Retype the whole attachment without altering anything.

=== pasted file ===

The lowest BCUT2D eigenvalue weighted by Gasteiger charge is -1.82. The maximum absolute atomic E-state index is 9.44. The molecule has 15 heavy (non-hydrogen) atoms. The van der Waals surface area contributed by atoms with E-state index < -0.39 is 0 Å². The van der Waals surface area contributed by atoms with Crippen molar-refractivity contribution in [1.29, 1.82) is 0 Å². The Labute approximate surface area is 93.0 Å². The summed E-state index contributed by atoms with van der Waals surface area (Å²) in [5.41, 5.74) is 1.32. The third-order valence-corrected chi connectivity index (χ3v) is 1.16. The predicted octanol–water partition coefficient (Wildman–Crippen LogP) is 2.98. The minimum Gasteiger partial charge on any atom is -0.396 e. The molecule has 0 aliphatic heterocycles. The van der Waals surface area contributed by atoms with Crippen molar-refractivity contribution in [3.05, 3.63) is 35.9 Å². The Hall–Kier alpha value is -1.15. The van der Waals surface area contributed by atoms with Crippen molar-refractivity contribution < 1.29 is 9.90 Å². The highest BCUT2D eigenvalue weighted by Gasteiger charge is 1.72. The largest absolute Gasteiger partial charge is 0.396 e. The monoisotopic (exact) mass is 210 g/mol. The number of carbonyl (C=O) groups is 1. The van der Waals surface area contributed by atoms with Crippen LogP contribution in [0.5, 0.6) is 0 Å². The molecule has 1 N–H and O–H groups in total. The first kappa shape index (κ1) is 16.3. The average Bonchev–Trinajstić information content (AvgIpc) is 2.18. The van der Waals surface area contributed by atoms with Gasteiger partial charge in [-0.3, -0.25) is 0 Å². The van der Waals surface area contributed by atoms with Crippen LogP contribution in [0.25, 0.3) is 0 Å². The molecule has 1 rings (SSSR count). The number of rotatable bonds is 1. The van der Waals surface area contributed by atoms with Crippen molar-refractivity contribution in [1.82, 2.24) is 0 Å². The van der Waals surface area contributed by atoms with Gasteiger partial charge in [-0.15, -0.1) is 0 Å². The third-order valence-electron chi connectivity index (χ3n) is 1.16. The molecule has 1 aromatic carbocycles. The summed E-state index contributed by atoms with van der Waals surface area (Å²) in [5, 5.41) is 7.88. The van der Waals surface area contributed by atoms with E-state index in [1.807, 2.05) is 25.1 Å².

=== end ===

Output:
The lowest BCUT2D eigenvalue weighted by Gasteiger charge is -1.82. The maximum absolute atomic E-state index is 9.44. The molecule has 15 heavy (non-hydrogen) atoms. The van der Waals surface area contributed by atoms with E-state index < -0.39 is 0 Å². The van der Waals surface area contributed by atoms with Crippen molar-refractivity contribution in [1.29, 1.82) is 0 Å². The Labute approximate surface area is 93.0 Å². The summed E-state index contributed by atoms with van der Waals surface area (Å²) in [5.41, 5.74) is 1.32. The third-order valence-corrected chi connectivity index (χ3v) is 1.16. The predicted octanol–water partition coefficient (Wildman–Crippen LogP) is 2.98. The minimum Gasteiger partial charge on any atom is -0.396 e. The molecule has 0 aliphatic heterocycles. The van der Waals surface area contributed by atoms with Crippen molar-refractivity contribution in [3.05, 3.63) is 35.9 Å². The Hall–Kier alpha value is -1.15. The van der Waals surface area contributed by atoms with Crippen molar-refractivity contribution < 1.29 is 9.90 Å². The highest BCUT2D eigenvalue weighted by Gasteiger charge is 1.72. The largest absolute Gasteiger partial charge is 0.396 e. The monoisotopic (exact) mass is 210 g/mol. The number of carbonyl (C=O) groups is 1. The van der Waals surface area contributed by atoms with Crippen LogP contribution in [0.5, 0.6) is 0 Å². The molecule has 1 N–H and O–H groups in total. The first kappa shape index (κ1) is 16.3. The average Bonchev–Trinajstić information content (AvgIpc) is 2.18. The van der Waals surface area contributed by atoms with Gasteiger partial charge in [-0.3, -0.25) is 0 Å². The van der Waals surface area contributed by atoms with Crippen LogP contribution in [0.25, 0.3) is 0 Å². The molecule has 1 rings (SSSR count). The number of rotatable bonds is 1. The van der Waals surface area contributed by atoms with Crippen molar-refractivity contribution in [1.82, 2.24) is 0 Å². The van der Waals surface area contributed by atoms with Gasteiger partial charge in [-0.15, -0.1) is 0 Å². The third-order valence-electron chi connectivity index (χ3n) is 1.16. The molecule has 1 aromatic carbocycles. The summed E-state index contributed by atoms with van der Waals surface area (Å²) in [5, 5.41) is 7.88. The van der Waals surface area contributed by atoms with E-state index in [1.807, 2.05) is 25.1 Å².